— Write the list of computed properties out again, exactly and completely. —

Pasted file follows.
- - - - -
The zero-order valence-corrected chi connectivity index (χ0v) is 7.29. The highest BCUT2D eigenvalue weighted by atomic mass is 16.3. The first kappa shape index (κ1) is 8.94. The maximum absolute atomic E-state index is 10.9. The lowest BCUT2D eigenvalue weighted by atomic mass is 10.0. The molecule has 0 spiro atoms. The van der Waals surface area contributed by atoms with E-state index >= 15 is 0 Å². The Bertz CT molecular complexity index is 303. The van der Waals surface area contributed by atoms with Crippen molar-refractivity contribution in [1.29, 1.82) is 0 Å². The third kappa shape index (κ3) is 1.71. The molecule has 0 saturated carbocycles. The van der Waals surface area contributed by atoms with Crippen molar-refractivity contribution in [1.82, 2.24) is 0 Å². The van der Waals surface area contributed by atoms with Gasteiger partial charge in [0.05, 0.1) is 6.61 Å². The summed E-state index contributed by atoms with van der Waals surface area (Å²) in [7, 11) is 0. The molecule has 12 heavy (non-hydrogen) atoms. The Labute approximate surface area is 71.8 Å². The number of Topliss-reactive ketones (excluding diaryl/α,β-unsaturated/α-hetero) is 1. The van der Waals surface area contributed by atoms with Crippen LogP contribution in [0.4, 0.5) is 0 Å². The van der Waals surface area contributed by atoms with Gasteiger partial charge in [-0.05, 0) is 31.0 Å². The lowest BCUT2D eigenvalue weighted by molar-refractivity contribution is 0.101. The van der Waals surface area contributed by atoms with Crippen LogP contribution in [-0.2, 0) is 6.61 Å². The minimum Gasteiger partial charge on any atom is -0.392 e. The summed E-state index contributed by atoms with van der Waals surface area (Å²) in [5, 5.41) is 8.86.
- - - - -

The zero-order valence-corrected chi connectivity index (χ0v) is 7.29. The highest BCUT2D eigenvalue weighted by atomic mass is 16.3. The first kappa shape index (κ1) is 8.94. The maximum absolute atomic E-state index is 10.9. The lowest BCUT2D eigenvalue weighted by atomic mass is 10.0. The molecule has 0 spiro atoms. The van der Waals surface area contributed by atoms with E-state index >= 15 is 0 Å². The Bertz CT molecular complexity index is 303. The van der Waals surface area contributed by atoms with Crippen molar-refractivity contribution in [1.29, 1.82) is 0 Å². The third kappa shape index (κ3) is 1.71. The molecule has 0 saturated carbocycles. The van der Waals surface area contributed by atoms with Crippen molar-refractivity contribution in [1.82, 2.24) is 0 Å². The van der Waals surface area contributed by atoms with Gasteiger partial charge in [0.05, 0.1) is 6.61 Å². The summed E-state index contributed by atoms with van der Waals surface area (Å²) in [7, 11) is 0. The molecule has 12 heavy (non-hydrogen) atoms. The Labute approximate surface area is 71.8 Å². The number of Topliss-reactive ketones (excluding diaryl/α,β-unsaturated/α-hetero) is 1. The van der Waals surface area contributed by atoms with Crippen LogP contribution in [0.4, 0.5) is 0 Å². The van der Waals surface area contributed by atoms with Gasteiger partial charge in [-0.05, 0) is 31.0 Å². The lowest BCUT2D eigenvalue weighted by molar-refractivity contribution is 0.101. The van der Waals surface area contributed by atoms with Crippen LogP contribution in [-0.2, 0) is 6.61 Å². The minimum Gasteiger partial charge on any atom is -0.392 e. The summed E-state index contributed by atoms with van der Waals surface area (Å²) in [5, 5.41) is 8.86.